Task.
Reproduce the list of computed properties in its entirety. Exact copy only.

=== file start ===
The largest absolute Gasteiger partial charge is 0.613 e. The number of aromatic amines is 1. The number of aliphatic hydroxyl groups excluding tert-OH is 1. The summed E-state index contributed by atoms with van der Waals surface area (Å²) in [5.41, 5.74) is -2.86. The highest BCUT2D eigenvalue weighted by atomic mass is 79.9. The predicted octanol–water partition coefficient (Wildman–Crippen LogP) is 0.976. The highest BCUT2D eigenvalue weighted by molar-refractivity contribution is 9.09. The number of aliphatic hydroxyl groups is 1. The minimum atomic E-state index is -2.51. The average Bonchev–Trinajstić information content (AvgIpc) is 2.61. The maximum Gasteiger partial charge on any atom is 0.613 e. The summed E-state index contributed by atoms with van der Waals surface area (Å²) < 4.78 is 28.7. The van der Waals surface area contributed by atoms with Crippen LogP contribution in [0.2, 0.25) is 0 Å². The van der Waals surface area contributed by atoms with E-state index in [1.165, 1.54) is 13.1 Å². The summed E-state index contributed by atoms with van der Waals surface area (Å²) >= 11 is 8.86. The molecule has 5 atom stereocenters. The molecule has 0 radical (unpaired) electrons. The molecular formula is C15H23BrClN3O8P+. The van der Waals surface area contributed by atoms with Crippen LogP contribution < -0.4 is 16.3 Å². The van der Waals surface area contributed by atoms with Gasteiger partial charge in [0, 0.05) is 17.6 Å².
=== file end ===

The largest absolute Gasteiger partial charge is 0.613 e. The number of aromatic amines is 1. The number of aliphatic hydroxyl groups excluding tert-OH is 1. The summed E-state index contributed by atoms with van der Waals surface area (Å²) in [5.41, 5.74) is -2.86. The highest BCUT2D eigenvalue weighted by atomic mass is 79.9. The predicted octanol–water partition coefficient (Wildman–Crippen LogP) is 0.976. The highest BCUT2D eigenvalue weighted by molar-refractivity contribution is 9.09. The number of aliphatic hydroxyl groups is 1. The minimum atomic E-state index is -2.51. The average Bonchev–Trinajstić information content (AvgIpc) is 2.61. The maximum Gasteiger partial charge on any atom is 0.613 e. The summed E-state index contributed by atoms with van der Waals surface area (Å²) < 4.78 is 28.7. The van der Waals surface area contributed by atoms with Crippen LogP contribution in [0.2, 0.25) is 0 Å². The van der Waals surface area contributed by atoms with E-state index in [1.165, 1.54) is 13.1 Å². The summed E-state index contributed by atoms with van der Waals surface area (Å²) >= 11 is 8.86. The molecule has 5 atom stereocenters. The molecule has 0 radical (unpaired) electrons. The molecular formula is C15H23BrClN3O8P+. The van der Waals surface area contributed by atoms with Crippen LogP contribution < -0.4 is 16.3 Å². The van der Waals surface area contributed by atoms with Gasteiger partial charge in [0, 0.05) is 17.6 Å².